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Part 1: APS evaluation framework

The Public ServiceClassification Rules 2000 (Classification Rules) authorised by Section 23(3) of the Public Service Act 1999 are legally binding and establish the service-wide classification framework of the Australian Public Service (APS). From 1 December 2014, the Classification Rules require that, when allocating an APS Level or Executive Level classification, agencies must use the work level standards issued by the Australian Public Service Commissioner.

Work level standards for APS and Executive Level classifications can be found here.

The work level standards capture the way in which tasks and responsibilities differ across classifications. In particular they:

  • describe the work value and broad types of duties to be performed at each classification
  • provide the criteria which distinguish between different worklevels
  • reflect the distinctive features and general characteristics of work at each level
  • indicate the specific skill, knowledge and attributes required to effectively perform work at each classification level.

To support the introduction of the APS work level standards, the Commission has developed the APS Role Evaluation Tool. The tool presents a common approach to assessing and determining the appropriate classification level of roles across the APS, as measured against the APS work level standards. Agencies may use the tool to evaluate new and existing roles within their agency.

The APS Role Evaluation Tool facilitates a systematic,fair and consistent means of measuring the relative value of jobs across the APS. Any assessment should be impartial and apply the role evaluation principles. The assessment must be supported by evidence which substantiates the evaluation, enabling an appropriate delegate to approve the job classification level.

The evaluation tool is an analysis-based evaluation framework that works by comparing roles against factors which have been identified as key to all types of work. The factors are aligned to the five characteristics identified in the APS work level standards as shown in Figure 1.1. For each factor there are work value descriptions which relate to different degrees of responsibility with a corresponding scale for scoring roles.

APS Role Evaluation Framework

Leadership & accountability
The impact of the role on agency outcomes as well as the depth, scope, knowledge and expertise essential to the role.

Knowledge application
* What kind and level (breadth and depth) of knowledge is essential to the role?

* How is that knowledge used in doing the work?

* The extent of responsibility for actions and if accountability is held solely or is shared.

* How accountable is the job to the achievement of overall results?

* What is the nature of the action taken by the role and the level of input to meeting outcomes?

Job context & environment
The conditions and/or environment under which the job is performed.

Scope & complexity * What is the nature and variety of tasks, processes or methods in the work performed?

* Is there difficulty in identifying what needs to be done?

* What originality is involved in performing the work?

* What is the scope to determine strategy, methods and the scale of the role?

* To what level is there a need to integrate activities / policies?

* What is the impact of pressures, demands and changing priorities?

* How much does the role rely on other factors or work areas to progress own work or produce outcomes?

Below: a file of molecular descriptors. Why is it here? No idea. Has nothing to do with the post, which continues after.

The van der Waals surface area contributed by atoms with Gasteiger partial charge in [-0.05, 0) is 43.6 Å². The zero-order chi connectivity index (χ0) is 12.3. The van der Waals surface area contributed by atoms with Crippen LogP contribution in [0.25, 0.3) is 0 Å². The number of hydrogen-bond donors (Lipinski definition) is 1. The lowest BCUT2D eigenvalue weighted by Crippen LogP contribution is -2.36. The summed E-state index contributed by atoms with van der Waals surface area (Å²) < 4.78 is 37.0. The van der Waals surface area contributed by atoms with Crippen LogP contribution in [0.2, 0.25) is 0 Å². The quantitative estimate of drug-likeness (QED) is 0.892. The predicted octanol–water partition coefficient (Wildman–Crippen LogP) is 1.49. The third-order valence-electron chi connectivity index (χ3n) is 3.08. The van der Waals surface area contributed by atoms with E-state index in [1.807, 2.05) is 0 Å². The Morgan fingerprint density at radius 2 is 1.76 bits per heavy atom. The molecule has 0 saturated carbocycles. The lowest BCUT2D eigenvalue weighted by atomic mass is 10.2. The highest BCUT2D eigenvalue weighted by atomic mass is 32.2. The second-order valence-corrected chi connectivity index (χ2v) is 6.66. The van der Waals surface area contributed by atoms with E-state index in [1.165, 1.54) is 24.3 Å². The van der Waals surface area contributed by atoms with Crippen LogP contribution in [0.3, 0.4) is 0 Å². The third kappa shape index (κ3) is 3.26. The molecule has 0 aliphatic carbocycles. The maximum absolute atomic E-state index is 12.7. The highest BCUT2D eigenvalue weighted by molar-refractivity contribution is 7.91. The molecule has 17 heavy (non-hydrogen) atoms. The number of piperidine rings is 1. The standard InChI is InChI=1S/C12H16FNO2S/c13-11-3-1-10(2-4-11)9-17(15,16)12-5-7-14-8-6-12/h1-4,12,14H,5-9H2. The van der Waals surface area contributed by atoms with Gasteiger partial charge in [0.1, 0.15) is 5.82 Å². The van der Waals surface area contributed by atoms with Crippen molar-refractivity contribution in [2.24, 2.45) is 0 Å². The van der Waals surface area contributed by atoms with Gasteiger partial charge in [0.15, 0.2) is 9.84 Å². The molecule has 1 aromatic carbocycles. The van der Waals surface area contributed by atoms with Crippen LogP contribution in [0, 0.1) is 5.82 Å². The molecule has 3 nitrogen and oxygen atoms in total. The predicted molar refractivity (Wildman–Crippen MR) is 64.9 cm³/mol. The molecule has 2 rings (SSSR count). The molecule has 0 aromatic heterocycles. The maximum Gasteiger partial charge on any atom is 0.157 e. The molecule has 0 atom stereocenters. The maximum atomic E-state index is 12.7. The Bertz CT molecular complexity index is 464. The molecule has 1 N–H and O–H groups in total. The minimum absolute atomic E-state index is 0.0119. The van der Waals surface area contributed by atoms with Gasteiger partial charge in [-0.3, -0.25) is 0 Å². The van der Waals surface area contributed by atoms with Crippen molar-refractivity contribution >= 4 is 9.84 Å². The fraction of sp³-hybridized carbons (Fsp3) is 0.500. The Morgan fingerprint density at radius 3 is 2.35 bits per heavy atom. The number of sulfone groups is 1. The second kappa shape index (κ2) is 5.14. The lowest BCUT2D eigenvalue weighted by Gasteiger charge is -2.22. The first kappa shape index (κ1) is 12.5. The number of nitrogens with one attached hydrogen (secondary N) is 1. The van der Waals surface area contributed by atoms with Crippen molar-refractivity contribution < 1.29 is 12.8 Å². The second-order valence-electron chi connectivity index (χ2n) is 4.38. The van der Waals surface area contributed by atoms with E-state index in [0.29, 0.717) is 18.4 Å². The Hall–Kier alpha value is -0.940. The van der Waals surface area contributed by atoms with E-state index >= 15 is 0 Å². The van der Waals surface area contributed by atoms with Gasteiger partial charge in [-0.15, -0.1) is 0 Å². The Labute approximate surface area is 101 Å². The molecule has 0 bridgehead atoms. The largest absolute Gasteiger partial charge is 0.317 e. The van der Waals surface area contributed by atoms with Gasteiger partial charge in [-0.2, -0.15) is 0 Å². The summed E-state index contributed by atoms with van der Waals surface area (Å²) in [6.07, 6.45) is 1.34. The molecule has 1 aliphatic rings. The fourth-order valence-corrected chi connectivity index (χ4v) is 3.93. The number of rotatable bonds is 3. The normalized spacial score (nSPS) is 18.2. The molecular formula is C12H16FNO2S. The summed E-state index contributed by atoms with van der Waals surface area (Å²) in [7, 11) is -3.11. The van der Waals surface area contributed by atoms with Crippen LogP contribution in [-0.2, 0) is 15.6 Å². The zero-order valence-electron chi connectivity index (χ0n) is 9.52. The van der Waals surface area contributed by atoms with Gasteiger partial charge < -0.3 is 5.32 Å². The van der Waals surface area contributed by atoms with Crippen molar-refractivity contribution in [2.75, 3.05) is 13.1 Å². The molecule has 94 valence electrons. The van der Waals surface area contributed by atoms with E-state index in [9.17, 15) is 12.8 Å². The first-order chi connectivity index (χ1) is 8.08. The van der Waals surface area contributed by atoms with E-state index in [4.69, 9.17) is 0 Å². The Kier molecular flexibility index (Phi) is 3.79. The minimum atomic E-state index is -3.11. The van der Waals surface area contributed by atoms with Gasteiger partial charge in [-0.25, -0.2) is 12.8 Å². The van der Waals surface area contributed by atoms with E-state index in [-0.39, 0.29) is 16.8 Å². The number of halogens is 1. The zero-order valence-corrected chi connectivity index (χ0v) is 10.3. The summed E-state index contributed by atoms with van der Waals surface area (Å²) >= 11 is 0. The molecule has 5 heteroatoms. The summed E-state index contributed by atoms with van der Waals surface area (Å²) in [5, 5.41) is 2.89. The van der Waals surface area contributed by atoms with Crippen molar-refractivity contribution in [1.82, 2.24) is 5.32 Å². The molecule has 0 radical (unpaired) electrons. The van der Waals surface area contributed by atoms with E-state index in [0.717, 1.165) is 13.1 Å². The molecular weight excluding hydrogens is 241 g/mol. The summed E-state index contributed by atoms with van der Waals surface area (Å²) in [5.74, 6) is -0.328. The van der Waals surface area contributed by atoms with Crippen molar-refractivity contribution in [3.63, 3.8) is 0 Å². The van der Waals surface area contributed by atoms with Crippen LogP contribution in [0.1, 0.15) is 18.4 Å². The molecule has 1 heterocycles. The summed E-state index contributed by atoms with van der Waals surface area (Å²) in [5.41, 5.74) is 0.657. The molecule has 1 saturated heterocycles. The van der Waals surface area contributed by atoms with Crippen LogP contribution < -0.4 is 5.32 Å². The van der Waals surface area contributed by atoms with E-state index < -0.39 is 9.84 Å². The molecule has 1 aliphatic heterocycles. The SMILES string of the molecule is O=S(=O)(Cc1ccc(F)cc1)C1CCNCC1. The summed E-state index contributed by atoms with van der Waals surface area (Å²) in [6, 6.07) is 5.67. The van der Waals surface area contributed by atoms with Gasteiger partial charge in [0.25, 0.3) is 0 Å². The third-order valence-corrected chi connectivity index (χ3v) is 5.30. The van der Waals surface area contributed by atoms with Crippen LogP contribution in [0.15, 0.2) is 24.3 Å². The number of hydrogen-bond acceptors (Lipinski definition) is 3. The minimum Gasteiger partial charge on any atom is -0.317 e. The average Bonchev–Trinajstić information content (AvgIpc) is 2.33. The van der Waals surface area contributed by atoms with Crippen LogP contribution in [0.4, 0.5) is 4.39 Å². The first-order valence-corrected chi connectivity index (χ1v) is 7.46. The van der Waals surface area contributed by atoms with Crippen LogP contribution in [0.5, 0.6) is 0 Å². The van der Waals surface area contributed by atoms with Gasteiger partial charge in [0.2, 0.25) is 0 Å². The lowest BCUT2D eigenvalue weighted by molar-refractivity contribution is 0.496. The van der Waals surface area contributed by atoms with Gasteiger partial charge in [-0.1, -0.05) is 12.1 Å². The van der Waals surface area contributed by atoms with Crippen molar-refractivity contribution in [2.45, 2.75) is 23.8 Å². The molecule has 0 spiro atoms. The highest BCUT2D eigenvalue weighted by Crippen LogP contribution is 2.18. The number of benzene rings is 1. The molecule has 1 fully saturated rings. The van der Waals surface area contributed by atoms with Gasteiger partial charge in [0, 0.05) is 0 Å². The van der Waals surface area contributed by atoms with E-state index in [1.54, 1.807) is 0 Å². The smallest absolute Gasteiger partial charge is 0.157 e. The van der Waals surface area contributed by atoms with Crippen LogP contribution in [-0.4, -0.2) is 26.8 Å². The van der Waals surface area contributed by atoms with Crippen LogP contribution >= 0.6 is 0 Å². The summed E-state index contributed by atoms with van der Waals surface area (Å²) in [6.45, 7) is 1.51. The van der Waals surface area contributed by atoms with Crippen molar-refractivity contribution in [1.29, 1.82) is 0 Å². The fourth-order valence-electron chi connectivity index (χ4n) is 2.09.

* To what extent is there a need to anticipate, manage and /or respond to change and risk in the workplace?

* What impact does the role have on the immediate work area, a program or the agency?

* To what degree does the job affect or bring about the results expected?

Independence & decision-making
The degree of direction and guidance provided by operating frameworks and the scope for judgement and discretion to act, approve or make decisions.

* What kinds of guidelines are used in doing the work?

* How much judgment is needed to use them?

* To what degree is there direct or indirect control and guidance exercised over a job by a supervisor?

* What is the nature of the decisions made?

* Are these decisions handled solely by the role?

* What consequences does the decision taken have on the organisation?

* Does the role provide advice and recommendations to others for decisions?

Problem solving
* What type of analytical and creative ability is required to solve problems?

* Is there a requirement for innovative and imaginative responses to issues and problems?

Stakeholder management
The nature of interaction and degree of authority to enter into arrangements with critical stakeholders.

Contacts & relationships
* Who does the role interact with?

* What is the purpose of the interactions?

* What is the potential outcome of the interactions?

Negotiation/ Cooperation
* How demanding is the job in terms of contacting, negotiating and gaining the cooperation of others (both inside and outside the organisation)?
Management diversity & span
The resource management of roles, size of management and the diversity/ complexity of those responsibilities.

Supervisory/ Management responsibility
* What is the scope of supervision and breadth of work supervised?

* Who determines what is work and how it is derived?

* How is work assigned and reviewed?

* To what extent is the role required to integrate the objectives and activities of the various work areas under the supervisor's control?

* Is the role responsible for managing the work performance of employees?

Resource responsibility
* What is the nature and extent of resources for which the job is directly accountable?

* What is the possible effect to which failing to properly control such resources might have on other activities or the agency?

Figure 1.1

Last reviewed: 
29 May 2018